Documents Leading to Statehood
This list provided by the work of State Librarian the Hon.Mulford Winsor.
The Avalon Project at Yale Law School provides a transcription of the Northwest Ordinance. This created a legal structure within which the inhabitants of lands outside of the 13 original states could operate, outlined the steps to form territorial governments and the means by which new states could be admitted to the Union.
In December 1845, the U.S. Congress voted to annex the Texas Republic which Mexico considered to be its territory and, after border skirmishes, Congress declared war on Mexico on May 13, 1846. Brigadier General Stephen W. Kearny was sent with troops to secure New Mexico, Chihuahua, and California.
The New Mexico Office of the State Historian provides this transcription of the Bill of Rights For the Territory of New Mexico [Currently unavailable] as declared by Brigadier General Stephen W. Kearny, September 22, 1846.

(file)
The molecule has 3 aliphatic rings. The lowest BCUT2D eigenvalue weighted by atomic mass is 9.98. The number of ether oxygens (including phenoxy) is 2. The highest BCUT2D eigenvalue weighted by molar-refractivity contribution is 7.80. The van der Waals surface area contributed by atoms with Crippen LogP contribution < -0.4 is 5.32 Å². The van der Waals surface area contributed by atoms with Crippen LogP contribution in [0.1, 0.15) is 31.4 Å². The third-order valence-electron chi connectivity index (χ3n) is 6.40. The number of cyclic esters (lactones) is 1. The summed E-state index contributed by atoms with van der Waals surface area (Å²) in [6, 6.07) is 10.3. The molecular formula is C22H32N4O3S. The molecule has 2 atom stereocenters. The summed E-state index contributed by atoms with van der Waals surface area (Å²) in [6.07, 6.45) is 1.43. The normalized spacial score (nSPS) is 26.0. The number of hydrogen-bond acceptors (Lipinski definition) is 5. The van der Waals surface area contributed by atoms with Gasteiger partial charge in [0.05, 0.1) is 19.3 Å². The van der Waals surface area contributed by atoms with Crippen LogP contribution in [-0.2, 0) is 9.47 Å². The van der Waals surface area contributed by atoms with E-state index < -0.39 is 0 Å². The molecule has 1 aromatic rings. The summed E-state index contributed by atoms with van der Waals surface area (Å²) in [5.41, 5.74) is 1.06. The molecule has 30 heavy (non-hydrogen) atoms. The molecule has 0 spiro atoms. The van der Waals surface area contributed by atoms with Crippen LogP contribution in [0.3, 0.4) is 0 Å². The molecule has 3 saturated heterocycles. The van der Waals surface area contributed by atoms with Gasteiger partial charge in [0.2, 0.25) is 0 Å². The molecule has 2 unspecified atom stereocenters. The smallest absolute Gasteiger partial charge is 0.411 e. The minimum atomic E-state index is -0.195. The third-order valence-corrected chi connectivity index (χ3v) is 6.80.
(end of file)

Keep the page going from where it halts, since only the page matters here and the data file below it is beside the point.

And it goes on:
The Avalon Project at Yale Law School provides a transcription of the Laws for the Government of the Territory of New Mexico dated September 22, 1846 also known as the Kearny Code. An explanation of the international law at the time relating to conquest of land through war and treaties that follows are in two U.S. Supreme Court cases: Leitensdorfer v. Webb 61 U.S. 176 (1857) and Fleming v. Page, 50 U.S. 603 (1850).
This Library of Congress site has links to pages from the Treaty of Guadalupe Hidalgo, signed February 2, 1848 which brought an end to the war between the United States and Mexico. 525,000 square miles were ceded to the United States, including parts of present-day Arizona, California, Colorado, Nevada, New Mexico, Texas, and Utah.